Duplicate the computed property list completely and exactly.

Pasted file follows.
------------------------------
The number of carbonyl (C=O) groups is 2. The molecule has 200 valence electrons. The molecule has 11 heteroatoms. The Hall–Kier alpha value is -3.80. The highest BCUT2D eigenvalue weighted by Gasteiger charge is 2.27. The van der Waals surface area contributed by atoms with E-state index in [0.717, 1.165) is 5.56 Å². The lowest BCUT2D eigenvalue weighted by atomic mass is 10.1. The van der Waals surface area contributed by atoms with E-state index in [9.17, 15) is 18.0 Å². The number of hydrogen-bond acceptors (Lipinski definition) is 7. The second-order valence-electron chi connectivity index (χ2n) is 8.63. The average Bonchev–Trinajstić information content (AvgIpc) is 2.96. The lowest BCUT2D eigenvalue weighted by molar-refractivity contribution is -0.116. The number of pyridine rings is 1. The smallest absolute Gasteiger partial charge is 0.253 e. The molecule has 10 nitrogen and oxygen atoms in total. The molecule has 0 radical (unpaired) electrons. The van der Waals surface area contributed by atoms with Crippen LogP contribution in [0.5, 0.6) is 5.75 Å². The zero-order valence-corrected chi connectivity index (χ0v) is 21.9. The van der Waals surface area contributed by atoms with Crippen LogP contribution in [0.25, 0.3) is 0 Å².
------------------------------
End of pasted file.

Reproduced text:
The number of carbonyl (C=O) groups is 2. The molecule has 200 valence electrons. The molecule has 11 heteroatoms. The Hall–Kier alpha value is -3.80. The highest BCUT2D eigenvalue weighted by Gasteiger charge is 2.27. The van der Waals surface area contributed by atoms with E-state index in [0.717, 1.165) is 5.56 Å². The lowest BCUT2D eigenvalue weighted by atomic mass is 10.1. The van der Waals surface area contributed by atoms with E-state index in [9.17, 15) is 18.0 Å². The number of hydrogen-bond acceptors (Lipinski definition) is 7. The second-order valence-electron chi connectivity index (χ2n) is 8.63. The average Bonchev–Trinajstić information content (AvgIpc) is 2.96. The lowest BCUT2D eigenvalue weighted by molar-refractivity contribution is -0.116. The number of pyridine rings is 1. The smallest absolute Gasteiger partial charge is 0.253 e. The molecule has 10 nitrogen and oxygen atoms in total. The molecule has 0 radical (unpaired) electrons. The van der Waals surface area contributed by atoms with Crippen LogP contribution in [0.5, 0.6) is 5.75 Å². The zero-order valence-corrected chi connectivity index (χ0v) is 21.9. The van der Waals surface area contributed by atoms with Crippen LogP contribution in [0.25, 0.3) is 0 Å².